June 2019

Total monthly rainfall: 102 millimetres. Maximum daily rainfall: 28.5 millimetres (10th June).

June was a month of much-needed rainfall, with measurable rain falling on 10 days of the year sufficient to top-up pond-water levels by some ten centimetres. There were 16 days with complete cloud cover for at least part of the day.

Maximum temperature on the warmest day was 30°C on 29th June, while maximum temperature on the coldest day was 12°C on June 19th, and there were fresh-to-strong winds on June 6th-8th, 13th-15th, and 26th-28th – often leading to the downing of twigs and green leaves from some trees.

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May 2019

Total monthly rainfall: 29 millimetres. Maximum daily rainfall: 12.5 millimetres (7th May).

Another month of low rainfall, with measurable rain falling on only 8 days, resulting in pond levels already over 30 centimetres below maximum.

Maximum temperature on the warmest days reached 22°C on May 23rd and 30th, while maximum temperature on the coldest day was 10°C on the 4th. Although there were only 13 days with full cloud-cover, there were 16 days when a stiff breeze from the north-west and north-east caused unpleasant flying conditions for dragonflies, butterflies, and moths.

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April 2019

Total monthly rainfall was 22.8 mm with a  maximum daily rainfall of 6 mm on 9th April. There were 10 days when measurable rainfall occurred, and 13 days when cloud-cover was 100% for at least part of the day. Rainfall was much lower than daily forecasts suggested because most of the showers avoided our area. Maximum temperature reached 23°C on April 21st amid a warm spell between the 18th and 23rd, and only reached 10°C on the 9th and 14th. A strong wind-chill was present during this latter period, and returned again between the 25th and 28th.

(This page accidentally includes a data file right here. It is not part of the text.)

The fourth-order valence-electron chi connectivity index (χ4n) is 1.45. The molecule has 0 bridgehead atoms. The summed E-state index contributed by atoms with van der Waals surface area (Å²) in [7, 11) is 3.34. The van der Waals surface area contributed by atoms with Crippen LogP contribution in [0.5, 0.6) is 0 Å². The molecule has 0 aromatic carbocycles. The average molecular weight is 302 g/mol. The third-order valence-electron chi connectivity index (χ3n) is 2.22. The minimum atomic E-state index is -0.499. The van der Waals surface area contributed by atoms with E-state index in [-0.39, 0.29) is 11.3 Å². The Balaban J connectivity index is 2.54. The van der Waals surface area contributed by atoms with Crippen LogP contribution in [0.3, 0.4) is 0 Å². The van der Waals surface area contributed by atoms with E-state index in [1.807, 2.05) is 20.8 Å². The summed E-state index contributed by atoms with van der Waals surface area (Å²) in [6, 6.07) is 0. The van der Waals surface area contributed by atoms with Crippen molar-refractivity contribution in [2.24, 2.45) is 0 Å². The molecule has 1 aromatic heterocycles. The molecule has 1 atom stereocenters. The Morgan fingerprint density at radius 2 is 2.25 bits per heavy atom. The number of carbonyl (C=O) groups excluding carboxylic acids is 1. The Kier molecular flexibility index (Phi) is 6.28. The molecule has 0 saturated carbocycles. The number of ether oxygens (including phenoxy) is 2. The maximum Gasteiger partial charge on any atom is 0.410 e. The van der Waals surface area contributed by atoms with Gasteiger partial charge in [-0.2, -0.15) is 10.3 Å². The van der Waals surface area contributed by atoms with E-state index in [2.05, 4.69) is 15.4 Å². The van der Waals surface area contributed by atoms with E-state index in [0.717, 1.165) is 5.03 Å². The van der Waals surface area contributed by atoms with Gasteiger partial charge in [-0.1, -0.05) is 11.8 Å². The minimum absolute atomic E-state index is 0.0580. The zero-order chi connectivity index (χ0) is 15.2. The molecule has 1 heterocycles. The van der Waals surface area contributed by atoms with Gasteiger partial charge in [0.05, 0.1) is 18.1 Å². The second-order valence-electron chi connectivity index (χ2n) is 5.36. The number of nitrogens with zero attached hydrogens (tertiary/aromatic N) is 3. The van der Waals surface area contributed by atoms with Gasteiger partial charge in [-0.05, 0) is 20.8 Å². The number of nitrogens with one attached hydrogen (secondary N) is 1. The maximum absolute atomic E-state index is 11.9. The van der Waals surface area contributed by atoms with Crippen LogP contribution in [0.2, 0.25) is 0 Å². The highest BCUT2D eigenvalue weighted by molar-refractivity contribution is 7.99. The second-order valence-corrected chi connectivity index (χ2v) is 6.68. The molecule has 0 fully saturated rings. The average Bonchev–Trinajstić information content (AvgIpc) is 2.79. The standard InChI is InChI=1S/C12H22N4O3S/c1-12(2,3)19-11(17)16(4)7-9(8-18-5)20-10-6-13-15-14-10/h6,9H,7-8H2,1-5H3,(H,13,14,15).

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Nature's Sure Connected - 'Bugs Matter!' volunteers needed

Take part in this survey to help Kent Wildlife Trust understand wildlife declines:

Recent scientific research has shown that in Europe, flying insects have declined by 75%. In the UK, we don’t have the data to assess this trend for most insect groups, but we do know that many are in decline here too. These are very worrying statistics, not only for insects but also for the huge number plants and animals (including humans) that depend on them for food, pollination and other essential functions. We need to act now to understand what is happening to them and work towards a Wilder Kent.

By counting the insects that get squished on the number plate of your car, you can help us assess the insect trends and the productivity of ecosystems in Kent. You can contribute on any journey you take within the county between June and September 2019.  Any journey within Kent will give us valuable data – simply driving to work or school is perfect. Shorter journeys are especially useful and will help us understand the differences in insect numbers in different parts of the county. 

To find out more, visit https://www.kentwildlifetrust.org.uk/get-involved/our-projects/natures-sure-connected

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